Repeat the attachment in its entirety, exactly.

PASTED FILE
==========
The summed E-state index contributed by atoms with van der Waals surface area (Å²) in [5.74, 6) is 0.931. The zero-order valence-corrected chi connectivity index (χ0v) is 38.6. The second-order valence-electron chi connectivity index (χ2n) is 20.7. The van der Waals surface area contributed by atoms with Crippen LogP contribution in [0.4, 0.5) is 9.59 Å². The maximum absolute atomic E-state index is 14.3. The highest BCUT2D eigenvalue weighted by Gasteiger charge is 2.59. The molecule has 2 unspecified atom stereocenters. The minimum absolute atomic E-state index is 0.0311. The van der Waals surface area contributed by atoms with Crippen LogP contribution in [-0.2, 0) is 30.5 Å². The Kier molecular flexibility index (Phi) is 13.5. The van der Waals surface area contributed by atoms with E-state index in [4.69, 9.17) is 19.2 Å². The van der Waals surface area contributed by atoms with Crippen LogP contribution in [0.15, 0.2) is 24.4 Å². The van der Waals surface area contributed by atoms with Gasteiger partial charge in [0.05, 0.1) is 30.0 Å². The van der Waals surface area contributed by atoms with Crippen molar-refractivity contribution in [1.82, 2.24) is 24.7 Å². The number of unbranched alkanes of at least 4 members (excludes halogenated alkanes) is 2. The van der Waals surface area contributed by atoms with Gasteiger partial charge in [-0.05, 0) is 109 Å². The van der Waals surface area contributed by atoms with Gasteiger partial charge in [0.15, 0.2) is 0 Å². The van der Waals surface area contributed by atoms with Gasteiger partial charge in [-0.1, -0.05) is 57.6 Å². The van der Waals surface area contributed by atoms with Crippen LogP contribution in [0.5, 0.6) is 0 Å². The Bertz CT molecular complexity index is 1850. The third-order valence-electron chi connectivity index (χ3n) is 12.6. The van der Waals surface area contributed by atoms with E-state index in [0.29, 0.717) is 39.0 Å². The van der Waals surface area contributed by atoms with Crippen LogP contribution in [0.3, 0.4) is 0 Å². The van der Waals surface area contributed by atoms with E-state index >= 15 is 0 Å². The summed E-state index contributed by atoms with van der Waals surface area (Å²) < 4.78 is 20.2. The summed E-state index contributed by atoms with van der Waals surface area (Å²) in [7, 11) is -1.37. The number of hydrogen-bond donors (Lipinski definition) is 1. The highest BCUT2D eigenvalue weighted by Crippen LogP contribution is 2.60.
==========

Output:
The summed E-state index contributed by atoms with van der Waals surface area (Å²) in [5.74, 6) is 0.931. The zero-order valence-corrected chi connectivity index (χ0v) is 38.6. The second-order valence-electron chi connectivity index (χ2n) is 20.7. The van der Waals surface area contributed by atoms with Crippen LogP contribution in [0.4, 0.5) is 9.59 Å². The maximum absolute atomic E-state index is 14.3. The highest BCUT2D eigenvalue weighted by Gasteiger charge is 2.59. The molecule has 2 unspecified atom stereocenters. The minimum absolute atomic E-state index is 0.0311. The van der Waals surface area contributed by atoms with Crippen LogP contribution in [-0.2, 0) is 30.5 Å². The Kier molecular flexibility index (Phi) is 13.5. The van der Waals surface area contributed by atoms with E-state index in [4.69, 9.17) is 19.2 Å². The van der Waals surface area contributed by atoms with Crippen LogP contribution in [0.15, 0.2) is 24.4 Å². The van der Waals surface area contributed by atoms with Gasteiger partial charge in [0.05, 0.1) is 30.0 Å². The van der Waals surface area contributed by atoms with Crippen molar-refractivity contribution in [1.82, 2.24) is 24.7 Å². The number of unbranched alkanes of at least 4 members (excludes halogenated alkanes) is 2. The van der Waals surface area contributed by atoms with Gasteiger partial charge in [-0.05, 0) is 109 Å². The van der Waals surface area contributed by atoms with Gasteiger partial charge in [0.15, 0.2) is 0 Å². The van der Waals surface area contributed by atoms with Gasteiger partial charge in [-0.1, -0.05) is 57.6 Å². The van der Waals surface area contributed by atoms with Crippen LogP contribution in [0.5, 0.6) is 0 Å². The Bertz CT molecular complexity index is 1850. The third-order valence-electron chi connectivity index (χ3n) is 12.6. The van der Waals surface area contributed by atoms with E-state index in [0.29, 0.717) is 39.0 Å². The van der Waals surface area contributed by atoms with Crippen LogP contribution in [0.3, 0.4) is 0 Å². The van der Waals surface area contributed by atoms with E-state index >= 15 is 0 Å². The summed E-state index contributed by atoms with van der Waals surface area (Å²) < 4.78 is 20.2. The summed E-state index contributed by atoms with van der Waals surface area (Å²) in [7, 11) is -1.37. The number of hydrogen-bond donors (Lipinski definition) is 1. The highest BCUT2D eigenvalue weighted by Crippen LogP contribution is 2.60.